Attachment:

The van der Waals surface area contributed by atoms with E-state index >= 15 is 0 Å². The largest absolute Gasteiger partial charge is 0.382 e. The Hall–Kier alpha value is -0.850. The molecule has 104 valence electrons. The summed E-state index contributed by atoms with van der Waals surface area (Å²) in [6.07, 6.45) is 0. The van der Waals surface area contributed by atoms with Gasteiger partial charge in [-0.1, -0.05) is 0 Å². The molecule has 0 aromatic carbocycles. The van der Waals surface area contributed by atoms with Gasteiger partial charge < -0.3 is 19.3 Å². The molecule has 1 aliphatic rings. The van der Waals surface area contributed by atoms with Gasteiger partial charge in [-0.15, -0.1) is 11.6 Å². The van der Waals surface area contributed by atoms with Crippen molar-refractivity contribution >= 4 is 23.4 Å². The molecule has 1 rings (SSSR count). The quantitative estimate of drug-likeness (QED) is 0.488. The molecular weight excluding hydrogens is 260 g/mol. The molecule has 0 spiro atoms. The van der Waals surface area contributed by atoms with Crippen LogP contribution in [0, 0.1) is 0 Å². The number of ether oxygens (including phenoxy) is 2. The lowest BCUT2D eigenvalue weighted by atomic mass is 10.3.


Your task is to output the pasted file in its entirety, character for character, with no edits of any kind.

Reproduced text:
The van der Waals surface area contributed by atoms with E-state index >= 15 is 0 Å². The largest absolute Gasteiger partial charge is 0.382 e. The Hall–Kier alpha value is -0.850. The molecule has 104 valence electrons. The summed E-state index contributed by atoms with van der Waals surface area (Å²) in [6.07, 6.45) is 0. The van der Waals surface area contributed by atoms with Gasteiger partial charge in [-0.1, -0.05) is 0 Å². The molecule has 0 aromatic carbocycles. The van der Waals surface area contributed by atoms with Gasteiger partial charge < -0.3 is 19.3 Å². The molecule has 1 aliphatic rings. The van der Waals surface area contributed by atoms with Gasteiger partial charge in [-0.15, -0.1) is 11.6 Å². The van der Waals surface area contributed by atoms with Crippen molar-refractivity contribution >= 4 is 23.4 Å². The molecule has 1 rings (SSSR count). The quantitative estimate of drug-likeness (QED) is 0.488. The molecular weight excluding hydrogens is 260 g/mol. The molecule has 0 spiro atoms. The van der Waals surface area contributed by atoms with Crippen LogP contribution in [0, 0.1) is 0 Å². The number of ether oxygens (including phenoxy) is 2. The lowest BCUT2D eigenvalue weighted by atomic mass is 10.3.